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Michigan Police Messages Avoid FOIA Through Encryption

Top state police officials have downloaded encryption applications on their state-issued phones which keep no record of deleted text messages. Some are concerned that these practices break the Freedom of Information Act.

(TNS) — Top officials at the Michigan State Police have been using text messaging encryption devices that can put their internal communications out of the reach of the Freedom of Information Act and legal discovery, according to admissions the MSP made in a civil lawsuit.

Among those who have downloaded the "end-to-end" encryption applications onto their state-issued phones are a lieutenant-colonel, two majors and two first lieutenants, according to court records obtained by the Free Press.

The use by top MSP officials of the encryption devices — under which text messages, once deleted, can leave no record on either the phone or the state of Michigan server — was disclosed recently in a federal lawsuit brought against Gov. Gretchen Whitmer, Col. Joseph Gasper, who is the director of the department, and the MSP.

Earlier, the department also admitted that both Gasper, and the manager of the MSP records section, Lori Hinkley, who oversees FOIA requests, had also installed and used the technology on their state phones. But late on Thursday, after the Free Press made inquiries about the encryption apps, the MSP sent the plaintiffs a corrected filing, through the state Attorney General's Office, which denied that Gasper and Hinkley had used the encryption app on their state phones, contrary to the earlier admission.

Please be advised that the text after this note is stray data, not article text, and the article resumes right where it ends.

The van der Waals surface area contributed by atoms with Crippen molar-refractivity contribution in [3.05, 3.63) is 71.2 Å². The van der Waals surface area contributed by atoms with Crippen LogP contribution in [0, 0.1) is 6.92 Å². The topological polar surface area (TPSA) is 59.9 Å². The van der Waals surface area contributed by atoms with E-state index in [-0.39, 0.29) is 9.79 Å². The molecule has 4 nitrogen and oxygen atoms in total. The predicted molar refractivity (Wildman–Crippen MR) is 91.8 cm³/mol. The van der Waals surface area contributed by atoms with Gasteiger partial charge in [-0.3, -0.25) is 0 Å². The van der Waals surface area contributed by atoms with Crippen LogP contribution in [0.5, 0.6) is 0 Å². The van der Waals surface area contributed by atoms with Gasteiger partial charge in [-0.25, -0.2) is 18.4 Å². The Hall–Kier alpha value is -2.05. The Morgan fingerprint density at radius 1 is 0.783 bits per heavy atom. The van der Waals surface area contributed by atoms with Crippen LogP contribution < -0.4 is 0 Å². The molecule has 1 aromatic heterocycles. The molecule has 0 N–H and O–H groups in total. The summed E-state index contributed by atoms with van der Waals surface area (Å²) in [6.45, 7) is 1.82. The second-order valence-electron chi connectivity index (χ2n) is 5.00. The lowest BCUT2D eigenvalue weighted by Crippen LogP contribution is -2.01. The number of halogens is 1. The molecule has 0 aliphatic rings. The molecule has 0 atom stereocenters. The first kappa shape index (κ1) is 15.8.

The use of such applications by government employees — not necessarily with official authorization — is a growing concern among advocates for government transparency. It appears to fly in the face of Michigan's Freedom of Information Act, which says records of communications between public officials, outside of specific exceptions, are public records. It also appears to violate the spirit of a 2019 Whitmer executive directive, which related to emails, rather than text messages, but said emails "may not be disposed of by a state department or autonomous agency except in compliance with an applicable record retention schedule."

Government use of the end-to-end encryption application Signal emerged as an issue in 2017 when Politico reported that a group of U.S. Environmental Protection Agency officials were using the app to discuss what to do if then-President Donald Trump’s political appointees sought to undermine their agency’s various missions.

Signal is the same app that has been in use by top officials at the MSP, said R. Michael Hahn, a former MSP inspector. Hahn was fired in March 2020. The department said it fired Hahn for violating departmental policy related to how he handled the promotion of a subordinate. Hahn alleges he was fired in retaliation for speaking out against what he says are unlawful racial and gender hiring and promotion preferences the department has adopted as it seeks to increase its diversity.

James Fett, a Pinckney attorney representing Hahn, said he was suspicious when he requested copies of text messages exchanged among the top brass related to the firing of Hahn and the demotion to inspector of a second client, former Capt. Michael Caldwell, who was Hahn's supervisor.

Hahn's firing and the simultaneous demotion of Caldwell, "I can assure you did generate ... a lot of electronic discussion," Fett told the Free Press on Wednesday. The firing and demotion followed "a four-month-long investigation," but the "texts that we got back were extremely sparse."